Aims: To develop and validate a model in which to assess a loss of function associated with temporomandibular joint (TMJ) inflammation in awake, freely moving rats.
Methods: The dependent variable in the model was the time between food rewards (pellets), or interfeeding interval (IFI). IFI was quantified after rats were trained to “bar-press” for food. To validate use of the IFI as a surrogate for temporomandibular disorder (TMD) pain, we determined the impact of several manipulations, including changes in pellet size, the presence and severity of inflammation of the TMJ, masseter muscle, or skin (induced with complete Freund’s adjuvant [CFA]), and the influence of preadministration of the non-steroidal anti-inflammatory drug indomethacin (4 mg/kg). Furthermore, in order to determine whether a change in IFI reflected an increase in the time rats spent eating, rats were videotaped, and the amount of time spent eating, grooming, and exploring was analyzed.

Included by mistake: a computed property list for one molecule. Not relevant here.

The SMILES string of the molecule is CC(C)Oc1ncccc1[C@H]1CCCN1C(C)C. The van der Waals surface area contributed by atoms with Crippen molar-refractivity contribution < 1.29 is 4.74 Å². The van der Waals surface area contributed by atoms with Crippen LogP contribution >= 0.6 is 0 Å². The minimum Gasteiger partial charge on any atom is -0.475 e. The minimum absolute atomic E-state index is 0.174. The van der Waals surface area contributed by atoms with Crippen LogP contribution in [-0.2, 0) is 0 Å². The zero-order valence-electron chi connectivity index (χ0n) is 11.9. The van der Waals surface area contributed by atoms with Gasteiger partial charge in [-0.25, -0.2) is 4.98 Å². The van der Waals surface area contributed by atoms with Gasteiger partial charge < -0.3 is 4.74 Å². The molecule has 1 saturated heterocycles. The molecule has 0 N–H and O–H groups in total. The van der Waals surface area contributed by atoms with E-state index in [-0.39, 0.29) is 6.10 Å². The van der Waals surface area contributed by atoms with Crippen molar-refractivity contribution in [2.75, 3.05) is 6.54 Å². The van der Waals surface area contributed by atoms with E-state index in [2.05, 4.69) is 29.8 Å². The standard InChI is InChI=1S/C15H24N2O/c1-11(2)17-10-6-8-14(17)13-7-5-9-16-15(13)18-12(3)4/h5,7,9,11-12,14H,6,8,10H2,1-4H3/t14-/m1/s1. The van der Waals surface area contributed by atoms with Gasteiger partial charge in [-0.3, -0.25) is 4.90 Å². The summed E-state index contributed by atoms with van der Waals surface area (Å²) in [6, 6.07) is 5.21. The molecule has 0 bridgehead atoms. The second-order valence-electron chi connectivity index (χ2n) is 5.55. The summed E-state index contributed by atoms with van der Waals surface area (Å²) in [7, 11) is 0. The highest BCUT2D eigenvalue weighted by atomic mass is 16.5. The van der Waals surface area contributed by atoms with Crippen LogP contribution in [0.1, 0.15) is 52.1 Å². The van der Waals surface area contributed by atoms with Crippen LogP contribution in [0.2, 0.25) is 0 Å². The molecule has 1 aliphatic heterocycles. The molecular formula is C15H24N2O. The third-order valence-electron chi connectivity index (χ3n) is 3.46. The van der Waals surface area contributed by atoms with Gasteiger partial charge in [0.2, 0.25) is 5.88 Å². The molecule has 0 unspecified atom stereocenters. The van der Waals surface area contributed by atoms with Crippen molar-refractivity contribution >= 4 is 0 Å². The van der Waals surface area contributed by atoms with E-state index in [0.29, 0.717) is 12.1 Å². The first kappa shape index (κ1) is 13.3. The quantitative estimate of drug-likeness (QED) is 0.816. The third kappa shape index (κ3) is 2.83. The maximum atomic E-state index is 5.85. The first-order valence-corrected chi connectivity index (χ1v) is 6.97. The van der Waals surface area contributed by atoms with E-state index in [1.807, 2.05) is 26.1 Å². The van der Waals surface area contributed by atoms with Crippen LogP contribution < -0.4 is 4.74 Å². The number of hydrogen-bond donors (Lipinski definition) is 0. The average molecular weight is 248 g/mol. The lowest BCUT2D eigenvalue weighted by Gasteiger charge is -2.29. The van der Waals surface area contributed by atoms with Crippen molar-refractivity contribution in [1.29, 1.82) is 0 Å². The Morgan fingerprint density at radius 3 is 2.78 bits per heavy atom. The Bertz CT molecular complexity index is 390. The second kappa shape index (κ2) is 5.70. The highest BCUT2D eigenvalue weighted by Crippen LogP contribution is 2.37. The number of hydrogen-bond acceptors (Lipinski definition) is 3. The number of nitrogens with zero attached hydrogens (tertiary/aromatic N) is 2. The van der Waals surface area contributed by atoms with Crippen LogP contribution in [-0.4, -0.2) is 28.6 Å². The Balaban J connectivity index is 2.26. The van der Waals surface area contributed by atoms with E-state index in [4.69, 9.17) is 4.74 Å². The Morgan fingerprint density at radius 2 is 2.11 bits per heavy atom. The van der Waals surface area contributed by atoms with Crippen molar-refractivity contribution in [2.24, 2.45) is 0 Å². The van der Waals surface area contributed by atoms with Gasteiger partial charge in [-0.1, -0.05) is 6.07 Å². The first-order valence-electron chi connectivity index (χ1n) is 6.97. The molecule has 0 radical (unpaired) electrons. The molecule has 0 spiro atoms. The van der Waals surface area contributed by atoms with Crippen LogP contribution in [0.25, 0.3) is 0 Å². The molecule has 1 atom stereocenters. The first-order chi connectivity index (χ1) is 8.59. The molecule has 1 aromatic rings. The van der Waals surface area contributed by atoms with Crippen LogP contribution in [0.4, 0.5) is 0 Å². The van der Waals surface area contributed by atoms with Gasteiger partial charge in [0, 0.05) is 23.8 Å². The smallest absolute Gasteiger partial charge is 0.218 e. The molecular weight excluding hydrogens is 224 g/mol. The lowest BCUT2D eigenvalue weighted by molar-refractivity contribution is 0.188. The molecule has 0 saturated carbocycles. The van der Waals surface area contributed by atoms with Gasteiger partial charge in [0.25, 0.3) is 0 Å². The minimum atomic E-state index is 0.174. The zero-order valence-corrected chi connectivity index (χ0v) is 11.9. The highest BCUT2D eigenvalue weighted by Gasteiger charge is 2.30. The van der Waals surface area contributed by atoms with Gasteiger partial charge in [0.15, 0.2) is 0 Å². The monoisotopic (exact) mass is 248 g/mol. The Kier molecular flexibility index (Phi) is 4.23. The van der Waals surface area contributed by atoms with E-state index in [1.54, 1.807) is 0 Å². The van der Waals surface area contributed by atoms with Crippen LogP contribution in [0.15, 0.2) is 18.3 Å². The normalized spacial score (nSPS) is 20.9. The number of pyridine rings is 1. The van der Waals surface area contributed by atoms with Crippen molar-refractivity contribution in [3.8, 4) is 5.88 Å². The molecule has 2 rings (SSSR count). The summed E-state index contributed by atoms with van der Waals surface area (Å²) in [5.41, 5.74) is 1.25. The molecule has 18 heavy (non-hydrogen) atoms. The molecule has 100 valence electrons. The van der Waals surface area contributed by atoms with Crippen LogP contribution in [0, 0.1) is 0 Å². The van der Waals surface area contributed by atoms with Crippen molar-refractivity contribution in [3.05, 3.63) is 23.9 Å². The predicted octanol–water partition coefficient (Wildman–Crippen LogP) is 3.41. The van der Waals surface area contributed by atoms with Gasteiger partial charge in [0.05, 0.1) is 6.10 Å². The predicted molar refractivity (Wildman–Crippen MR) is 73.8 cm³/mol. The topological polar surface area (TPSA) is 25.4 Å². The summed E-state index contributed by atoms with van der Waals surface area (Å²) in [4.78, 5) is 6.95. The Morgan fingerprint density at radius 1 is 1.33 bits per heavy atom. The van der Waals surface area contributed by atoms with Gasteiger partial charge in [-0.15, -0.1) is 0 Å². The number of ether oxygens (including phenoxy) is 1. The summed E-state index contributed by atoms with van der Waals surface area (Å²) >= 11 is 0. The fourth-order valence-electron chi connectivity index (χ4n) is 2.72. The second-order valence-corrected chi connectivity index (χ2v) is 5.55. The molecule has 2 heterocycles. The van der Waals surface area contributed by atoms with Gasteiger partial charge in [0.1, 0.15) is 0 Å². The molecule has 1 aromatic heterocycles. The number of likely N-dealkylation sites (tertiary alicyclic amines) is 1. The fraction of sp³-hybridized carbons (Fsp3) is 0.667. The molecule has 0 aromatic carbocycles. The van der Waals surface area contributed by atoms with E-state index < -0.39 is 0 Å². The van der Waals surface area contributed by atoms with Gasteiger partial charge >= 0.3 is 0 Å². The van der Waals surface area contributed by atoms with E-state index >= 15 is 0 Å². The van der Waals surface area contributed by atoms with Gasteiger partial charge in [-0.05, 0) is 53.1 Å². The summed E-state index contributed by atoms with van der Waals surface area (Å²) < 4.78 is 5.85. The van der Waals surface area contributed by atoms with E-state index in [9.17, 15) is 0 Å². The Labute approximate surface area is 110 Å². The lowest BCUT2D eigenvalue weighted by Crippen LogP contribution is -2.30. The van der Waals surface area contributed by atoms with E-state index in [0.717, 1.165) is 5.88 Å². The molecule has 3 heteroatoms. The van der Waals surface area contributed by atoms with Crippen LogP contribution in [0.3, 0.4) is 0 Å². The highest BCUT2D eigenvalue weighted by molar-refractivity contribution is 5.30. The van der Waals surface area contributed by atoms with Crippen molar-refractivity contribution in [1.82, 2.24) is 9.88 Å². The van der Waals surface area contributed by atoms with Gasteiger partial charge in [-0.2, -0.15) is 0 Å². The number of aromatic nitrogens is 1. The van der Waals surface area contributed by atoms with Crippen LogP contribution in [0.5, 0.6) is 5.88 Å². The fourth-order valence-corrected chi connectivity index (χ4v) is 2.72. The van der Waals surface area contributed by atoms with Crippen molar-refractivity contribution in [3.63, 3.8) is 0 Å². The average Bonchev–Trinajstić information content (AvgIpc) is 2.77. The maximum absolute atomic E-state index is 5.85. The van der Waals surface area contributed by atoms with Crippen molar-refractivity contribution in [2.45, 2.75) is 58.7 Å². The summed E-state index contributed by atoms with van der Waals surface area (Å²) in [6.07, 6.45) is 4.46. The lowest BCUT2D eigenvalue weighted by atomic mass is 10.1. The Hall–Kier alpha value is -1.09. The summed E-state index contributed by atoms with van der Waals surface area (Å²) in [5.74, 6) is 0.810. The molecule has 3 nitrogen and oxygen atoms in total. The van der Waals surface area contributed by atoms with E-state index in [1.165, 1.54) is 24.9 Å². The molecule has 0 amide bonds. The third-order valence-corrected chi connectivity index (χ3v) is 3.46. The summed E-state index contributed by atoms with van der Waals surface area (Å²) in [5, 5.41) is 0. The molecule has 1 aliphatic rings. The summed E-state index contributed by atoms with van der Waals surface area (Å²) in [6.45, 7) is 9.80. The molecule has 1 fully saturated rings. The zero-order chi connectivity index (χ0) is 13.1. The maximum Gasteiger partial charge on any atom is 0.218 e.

Results: Inflammation of the TMJ or masseter muscle resulted in significant dose- and pellet size–dependent increases in the IFI. Inflammation of the skin overlying the TMJ had no effect on IFI. Pre-administration of indomethacin reversed the inflammation-induced shift in the IFI. An inflammation-induced increase in IFI was associated with an increase in feeding time.
Conclusions: Our model constitutes a relatively fast and sensitive method with which to assess changes in feeding behavior associated with TMJ inflammation. Only 2 days of training are required to obtain a stable baseline IFI. It is possible to detect changes in IFI as small as 40% with 12 rats per group. J Orofac Pain 2007;21:7–18
Key words: inflammation, nociception, pain, temporomandibular joint disorders